TREMAYNE: Perez deserves to reap the benefits of Racing Point’s resurgence – but will he?
Sergio Perez and Racing Point: right from the start of the season they have been a focus of attention. From the moment that it first appeared, the Racing Point RP20 – ‘the pink Mercedes’ as it was so quickly dubbed – was a source of irritation to rivals.
The RP20 so closely resembled Lewis Hamilton’s World Championship-winning Mercedes W10 that everyone started reaching for the rulebook. But Otmar Szafnauer and Andy Green and the team at the Silverstone factory have been adamant all along that they kept the FIA informed of what they were doing, and the governing body have been satisfied that they’ve created their own version of a hyper-successful car via the use of copious photographs and a lot of clever reverse engineering.
Of course, we’ve seen all of this many times in the past. Remember how the 1979 Tyrrell 009 was a blue Lotus 79? How, Mugen engine apart, the 1995 Ligier JS41 was a dead ringer for the Benetton B195? How the FIA had to clarify that Sauber’s 2004 Ferrari-engined C23 wasn’t a Ferrari F2003-GA? More recently, various Toro Rosso (now Alpha Tauri) machines have inevitably had more than a passing resemblance to the Red Bulls, while the Haas cars when they first arrived were heavily criticised for their closeness to Ferraris.
Indeed, on the grid for the 2018 Australian Grand Prix, where Kevin Magnussen and Roman Grosjean were sixth and seventh, none less than Alain Prost had said, “It’s upsetting because it’s not exactly in the spirit of F1. We need to fix this kind of problem.”
But this is part of the game. All successful cars inevitably breed some sort of lookalikes. Imitation is the sincerest form of flattery, right? The key is just how close the resemblance is, and Renault’s protest of Racing Point is designed to have the issue clarified officially. It’s unlikely to be the only protest during this process.
Sergio himself was rightly expected to be the star in the team. The Mexican is hugely experienced now, having made his debut in the formula with Sauber back in 2011. In 2012 he was the standout in the rain in Malaysia, when he came so close to unseating eventual winner Fernando Alonso’s Ferrari, in his Sauber. Similar performances catapulted him into McLaren for 2013, but it was too much, too soon, and also the right place at the wrong time.
He didn’t have the best approach, and was still immature. And he got a lot of stick from team mate Jenson Button when they went wheel-to-wheel in Bahrain, though Jenson later recanted and admitted that he regretted some of his outbursts, as he came to realise just what a good job his young team mate was doing. They formed a decent relationship thereafter, but it took Checo a while to get rid of the reputation that he picked up as a result. It got further traction when he and Esteban Ocon argued over the same bit of track several times while team mates at Force India in 2017.
Today, in my opinion, he is one of two drivers outside the top three teams whom I would most like to see getting a seat in one of them (the other being George Russell). He can still be tough and get his elbows out when the occasion demands it, but he has always been a master of getting the best out of his tyres, on the same level as Lewis Hamilton. And he is superb coming through in races, with consistent performances so smooth that they often go unnoticed, Giancarlo Fisichella-style.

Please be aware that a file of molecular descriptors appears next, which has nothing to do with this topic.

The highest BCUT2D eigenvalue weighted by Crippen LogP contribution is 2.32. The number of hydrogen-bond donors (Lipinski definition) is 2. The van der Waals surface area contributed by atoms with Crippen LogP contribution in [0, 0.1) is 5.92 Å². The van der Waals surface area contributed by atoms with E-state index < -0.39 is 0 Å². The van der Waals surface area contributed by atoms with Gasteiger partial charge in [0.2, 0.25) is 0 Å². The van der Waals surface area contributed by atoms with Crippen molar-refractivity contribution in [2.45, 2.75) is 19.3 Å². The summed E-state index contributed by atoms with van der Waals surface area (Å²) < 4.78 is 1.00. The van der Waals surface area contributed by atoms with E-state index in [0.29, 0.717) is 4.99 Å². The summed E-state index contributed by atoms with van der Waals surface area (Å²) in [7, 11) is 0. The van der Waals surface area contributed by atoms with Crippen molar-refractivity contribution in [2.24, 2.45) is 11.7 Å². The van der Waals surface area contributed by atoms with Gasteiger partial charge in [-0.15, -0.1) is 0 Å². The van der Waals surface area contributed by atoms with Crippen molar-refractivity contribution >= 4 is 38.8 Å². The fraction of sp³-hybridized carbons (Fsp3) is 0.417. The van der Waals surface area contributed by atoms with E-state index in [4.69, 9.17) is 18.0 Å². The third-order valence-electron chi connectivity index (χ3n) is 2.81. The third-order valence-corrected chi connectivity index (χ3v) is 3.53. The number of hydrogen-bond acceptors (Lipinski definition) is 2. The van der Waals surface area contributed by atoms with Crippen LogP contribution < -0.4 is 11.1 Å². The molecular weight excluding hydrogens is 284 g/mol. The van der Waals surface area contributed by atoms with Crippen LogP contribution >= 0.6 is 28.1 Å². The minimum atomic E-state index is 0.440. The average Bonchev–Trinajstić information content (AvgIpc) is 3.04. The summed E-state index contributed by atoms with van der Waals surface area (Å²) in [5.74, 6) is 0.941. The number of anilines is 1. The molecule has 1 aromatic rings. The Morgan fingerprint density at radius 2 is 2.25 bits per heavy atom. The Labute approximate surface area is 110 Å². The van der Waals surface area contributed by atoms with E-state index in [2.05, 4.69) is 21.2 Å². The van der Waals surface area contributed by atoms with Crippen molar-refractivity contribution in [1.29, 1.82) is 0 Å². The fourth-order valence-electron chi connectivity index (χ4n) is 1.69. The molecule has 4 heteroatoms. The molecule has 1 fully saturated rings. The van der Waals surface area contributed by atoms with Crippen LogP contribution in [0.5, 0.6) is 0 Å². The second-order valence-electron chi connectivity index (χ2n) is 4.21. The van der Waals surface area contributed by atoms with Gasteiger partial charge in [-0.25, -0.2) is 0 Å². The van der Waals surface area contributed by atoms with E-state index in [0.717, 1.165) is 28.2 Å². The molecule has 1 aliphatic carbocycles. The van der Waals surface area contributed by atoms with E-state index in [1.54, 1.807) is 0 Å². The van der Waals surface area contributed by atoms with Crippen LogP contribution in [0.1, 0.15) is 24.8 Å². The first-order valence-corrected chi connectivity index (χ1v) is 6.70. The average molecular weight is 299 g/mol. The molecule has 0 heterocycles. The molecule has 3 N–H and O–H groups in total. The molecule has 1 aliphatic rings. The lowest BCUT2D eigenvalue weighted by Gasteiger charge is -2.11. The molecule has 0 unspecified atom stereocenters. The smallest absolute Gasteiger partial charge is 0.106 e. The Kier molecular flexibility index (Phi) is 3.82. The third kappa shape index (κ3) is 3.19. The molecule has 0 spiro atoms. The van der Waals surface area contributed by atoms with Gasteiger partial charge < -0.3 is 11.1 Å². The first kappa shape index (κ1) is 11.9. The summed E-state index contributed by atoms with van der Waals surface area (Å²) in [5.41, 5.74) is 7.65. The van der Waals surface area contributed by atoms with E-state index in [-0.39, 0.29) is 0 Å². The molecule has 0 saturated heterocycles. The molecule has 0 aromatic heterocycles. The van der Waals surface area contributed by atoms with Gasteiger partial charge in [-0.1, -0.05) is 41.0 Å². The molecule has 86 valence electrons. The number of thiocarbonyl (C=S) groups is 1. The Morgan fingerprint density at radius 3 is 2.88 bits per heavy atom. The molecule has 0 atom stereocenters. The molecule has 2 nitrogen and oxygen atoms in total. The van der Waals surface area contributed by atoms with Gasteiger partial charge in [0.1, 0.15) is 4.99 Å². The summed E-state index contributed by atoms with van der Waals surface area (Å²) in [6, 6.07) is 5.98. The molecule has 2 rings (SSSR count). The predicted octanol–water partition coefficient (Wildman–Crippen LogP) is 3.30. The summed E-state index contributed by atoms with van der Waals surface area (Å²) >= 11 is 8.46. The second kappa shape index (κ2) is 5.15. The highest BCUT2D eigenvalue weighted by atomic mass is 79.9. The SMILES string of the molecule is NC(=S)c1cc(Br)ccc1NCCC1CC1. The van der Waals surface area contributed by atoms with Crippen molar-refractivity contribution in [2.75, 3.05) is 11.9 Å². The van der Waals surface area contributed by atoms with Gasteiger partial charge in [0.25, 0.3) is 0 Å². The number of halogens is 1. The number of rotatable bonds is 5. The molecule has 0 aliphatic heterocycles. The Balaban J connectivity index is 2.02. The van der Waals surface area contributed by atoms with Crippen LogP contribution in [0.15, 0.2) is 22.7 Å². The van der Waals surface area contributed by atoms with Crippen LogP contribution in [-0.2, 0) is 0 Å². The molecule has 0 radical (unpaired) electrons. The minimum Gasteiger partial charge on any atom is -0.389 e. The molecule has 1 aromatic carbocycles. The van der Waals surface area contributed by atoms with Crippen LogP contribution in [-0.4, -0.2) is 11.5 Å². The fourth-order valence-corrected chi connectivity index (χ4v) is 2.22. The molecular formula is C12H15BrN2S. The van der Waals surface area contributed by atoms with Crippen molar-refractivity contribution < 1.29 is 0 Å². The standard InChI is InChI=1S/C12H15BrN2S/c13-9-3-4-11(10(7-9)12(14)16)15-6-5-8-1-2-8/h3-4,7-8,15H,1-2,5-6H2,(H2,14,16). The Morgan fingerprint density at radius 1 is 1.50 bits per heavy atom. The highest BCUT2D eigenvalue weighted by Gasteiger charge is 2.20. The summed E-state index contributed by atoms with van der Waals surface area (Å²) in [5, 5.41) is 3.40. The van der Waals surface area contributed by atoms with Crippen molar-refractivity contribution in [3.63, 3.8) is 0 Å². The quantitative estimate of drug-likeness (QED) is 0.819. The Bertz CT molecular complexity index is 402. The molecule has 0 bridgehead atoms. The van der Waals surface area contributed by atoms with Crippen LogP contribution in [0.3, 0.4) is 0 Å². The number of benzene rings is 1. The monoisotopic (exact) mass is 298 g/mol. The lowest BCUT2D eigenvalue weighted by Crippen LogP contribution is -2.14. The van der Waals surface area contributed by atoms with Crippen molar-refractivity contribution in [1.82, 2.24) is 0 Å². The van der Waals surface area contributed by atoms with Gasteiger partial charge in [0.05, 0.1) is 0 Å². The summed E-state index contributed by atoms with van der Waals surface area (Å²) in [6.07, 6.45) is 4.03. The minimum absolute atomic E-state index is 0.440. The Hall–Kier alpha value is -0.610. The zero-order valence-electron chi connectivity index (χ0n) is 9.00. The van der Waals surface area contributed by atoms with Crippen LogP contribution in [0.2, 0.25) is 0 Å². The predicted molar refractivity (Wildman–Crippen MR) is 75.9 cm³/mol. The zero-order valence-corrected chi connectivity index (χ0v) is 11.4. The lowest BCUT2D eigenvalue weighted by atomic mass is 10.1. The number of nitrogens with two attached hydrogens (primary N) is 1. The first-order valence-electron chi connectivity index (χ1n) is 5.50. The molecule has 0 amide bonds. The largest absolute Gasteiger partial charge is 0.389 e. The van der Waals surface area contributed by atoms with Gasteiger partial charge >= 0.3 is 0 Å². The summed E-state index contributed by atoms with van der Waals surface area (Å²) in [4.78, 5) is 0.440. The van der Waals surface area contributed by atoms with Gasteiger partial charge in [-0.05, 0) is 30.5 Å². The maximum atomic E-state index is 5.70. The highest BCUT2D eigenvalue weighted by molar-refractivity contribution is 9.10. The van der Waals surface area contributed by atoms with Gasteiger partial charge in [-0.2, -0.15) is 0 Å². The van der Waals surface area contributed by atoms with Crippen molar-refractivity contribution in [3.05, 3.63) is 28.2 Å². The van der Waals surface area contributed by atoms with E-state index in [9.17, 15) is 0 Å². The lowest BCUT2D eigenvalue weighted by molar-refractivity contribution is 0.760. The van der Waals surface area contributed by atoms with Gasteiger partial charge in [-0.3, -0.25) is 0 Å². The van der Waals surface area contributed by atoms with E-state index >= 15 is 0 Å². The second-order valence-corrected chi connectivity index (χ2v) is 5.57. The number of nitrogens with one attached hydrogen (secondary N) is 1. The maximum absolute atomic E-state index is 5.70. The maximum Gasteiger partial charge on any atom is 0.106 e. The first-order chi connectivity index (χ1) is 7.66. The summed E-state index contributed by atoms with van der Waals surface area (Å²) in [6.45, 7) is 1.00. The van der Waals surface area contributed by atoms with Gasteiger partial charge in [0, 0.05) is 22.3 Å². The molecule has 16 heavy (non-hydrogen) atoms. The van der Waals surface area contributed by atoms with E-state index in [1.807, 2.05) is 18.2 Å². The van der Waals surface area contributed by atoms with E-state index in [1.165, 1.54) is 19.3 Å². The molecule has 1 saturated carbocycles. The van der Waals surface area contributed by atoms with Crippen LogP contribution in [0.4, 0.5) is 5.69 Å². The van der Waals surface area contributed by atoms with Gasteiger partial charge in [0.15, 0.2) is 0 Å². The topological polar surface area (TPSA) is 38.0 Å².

But… the top team chance is a boat that Checo now seems to have missed. Especially as Ferrari, of whose Driver Academy he used to be a member, opted for Carlos Sainz as Charles Leclerc’s future partner. But this is why it’s been so exciting to watch the growth of Racing Point under the new ownership of Lawrence Stroll. Checo has been instrumental in helping to facilitate that. Next year they become Aston Martin, and could be the midfield contender with the best chance of closing the gap to the Big Boys.
But things change fast in Formula One. And all of that loyal and doughty service may not be enough to save his place at Racing Point. Now the Mexican’s career seems imperilled – by Sebastian Vettel, who himself only a few weeks ago seemed destined to be the man who was out of work in 2021.
If it was currently possible to do a vox pop of people in the paddock, I think many would say that Vettel and Perez would be a very strong line-up for a team on the move in 2021, but things aren’t that simple. With Stroll’s son Lance already contracted (as is Checo), it’s highly unlikely that the young Canadian would be the driver who was dropped to accommodate the German.
You could suggest that Stroll Snr’s fellow shareholders might argue in favour of keeping the Mexican on the basis that he is usually the quicker of the two in qualifying, more often than not the stronger driver in races, and also brings some decent funding. But when you factor in Lawrence’s motivation in buying the team in the first place, it’s clear that you wouldn’t bet against Lance being the one who stays. And, to be fair, I thought he did a terrific job in qualifying third, ahead of Checo, last weekend in Hungary, though in his defence the Mexican admitted to feeling dizzy and unwell on Saturday afternoon. Lance also drove the better race, to fourth place.
Sebastian has made it clear that nothing a yet has been offered to him, and that if and when that should happen, he intends to go away and have a long think before deciding whether to align his future with Aston Martin’s. It looks 50/50 right now. And while the prospect of him taking up the challenge of bringing a smaller team forward has massive appeal, I’m sure I won’t be alone in feeling a great deal of empathy for Checo were he to be replaced after doing so much to help them get to this crucial point.